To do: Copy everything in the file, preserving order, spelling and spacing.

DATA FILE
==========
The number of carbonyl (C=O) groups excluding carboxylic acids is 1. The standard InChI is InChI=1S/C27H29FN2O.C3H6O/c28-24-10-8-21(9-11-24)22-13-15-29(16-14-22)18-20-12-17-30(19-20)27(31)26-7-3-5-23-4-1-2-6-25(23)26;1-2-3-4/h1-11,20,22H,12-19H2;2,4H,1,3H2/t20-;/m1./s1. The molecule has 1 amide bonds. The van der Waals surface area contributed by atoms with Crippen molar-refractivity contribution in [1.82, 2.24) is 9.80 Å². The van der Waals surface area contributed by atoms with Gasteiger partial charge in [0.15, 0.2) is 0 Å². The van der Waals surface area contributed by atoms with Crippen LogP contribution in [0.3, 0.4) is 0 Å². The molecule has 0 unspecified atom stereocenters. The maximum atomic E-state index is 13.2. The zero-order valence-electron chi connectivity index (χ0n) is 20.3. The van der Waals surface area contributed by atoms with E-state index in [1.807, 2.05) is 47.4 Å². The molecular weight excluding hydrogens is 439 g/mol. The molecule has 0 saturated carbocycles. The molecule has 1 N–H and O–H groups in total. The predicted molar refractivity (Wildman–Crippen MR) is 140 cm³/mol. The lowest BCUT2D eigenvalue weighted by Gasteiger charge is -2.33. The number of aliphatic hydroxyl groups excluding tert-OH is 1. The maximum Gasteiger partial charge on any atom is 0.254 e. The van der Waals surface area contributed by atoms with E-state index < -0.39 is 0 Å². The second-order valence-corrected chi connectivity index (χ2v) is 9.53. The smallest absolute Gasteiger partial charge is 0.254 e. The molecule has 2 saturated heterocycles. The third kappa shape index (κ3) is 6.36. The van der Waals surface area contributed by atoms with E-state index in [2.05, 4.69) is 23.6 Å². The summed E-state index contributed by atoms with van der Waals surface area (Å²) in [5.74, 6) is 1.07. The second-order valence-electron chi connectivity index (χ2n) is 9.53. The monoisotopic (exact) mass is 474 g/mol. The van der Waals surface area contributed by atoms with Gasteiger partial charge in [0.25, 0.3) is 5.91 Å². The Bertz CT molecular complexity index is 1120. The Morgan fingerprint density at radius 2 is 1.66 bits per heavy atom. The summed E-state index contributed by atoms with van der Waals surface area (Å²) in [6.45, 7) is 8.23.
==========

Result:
The number of carbonyl (C=O) groups excluding carboxylic acids is 1. The standard InChI is InChI=1S/C27H29FN2O.C3H6O/c28-24-10-8-21(9-11-24)22-13-15-29(16-14-22)18-20-12-17-30(19-20)27(31)26-7-3-5-23-4-1-2-6-25(23)26;1-2-3-4/h1-11,20,22H,12-19H2;2,4H,1,3H2/t20-;/m1./s1. The molecule has 1 amide bonds. The van der Waals surface area contributed by atoms with Crippen molar-refractivity contribution in [1.82, 2.24) is 9.80 Å². The van der Waals surface area contributed by atoms with Gasteiger partial charge in [0.15, 0.2) is 0 Å². The van der Waals surface area contributed by atoms with Crippen LogP contribution in [0.3, 0.4) is 0 Å². The molecule has 0 unspecified atom stereocenters. The maximum atomic E-state index is 13.2. The zero-order valence-electron chi connectivity index (χ0n) is 20.3. The van der Waals surface area contributed by atoms with E-state index in [1.807, 2.05) is 47.4 Å². The molecular weight excluding hydrogens is 439 g/mol. The molecule has 0 saturated carbocycles. The molecule has 1 N–H and O–H groups in total. The predicted molar refractivity (Wildman–Crippen MR) is 140 cm³/mol. The lowest BCUT2D eigenvalue weighted by Gasteiger charge is -2.33. The number of aliphatic hydroxyl groups excluding tert-OH is 1. The maximum Gasteiger partial charge on any atom is 0.254 e. The van der Waals surface area contributed by atoms with E-state index < -0.39 is 0 Å². The second-order valence-corrected chi connectivity index (χ2v) is 9.53. The smallest absolute Gasteiger partial charge is 0.254 e. The molecule has 2 saturated heterocycles. The third kappa shape index (κ3) is 6.36. The van der Waals surface area contributed by atoms with E-state index in [2.05, 4.69) is 23.6 Å². The summed E-state index contributed by atoms with van der Waals surface area (Å²) in [5.74, 6) is 1.07. The second-order valence-electron chi connectivity index (χ2n) is 9.53. The monoisotopic (exact) mass is 474 g/mol. The van der Waals surface area contributed by atoms with Gasteiger partial charge in [0.25, 0.3) is 5.91 Å². The Bertz CT molecular complexity index is 1120. The Morgan fingerprint density at radius 2 is 1.66 bits per heavy atom. The summed E-state index contributed by atoms with van der Waals surface area (Å²) in [6.45, 7) is 8.23.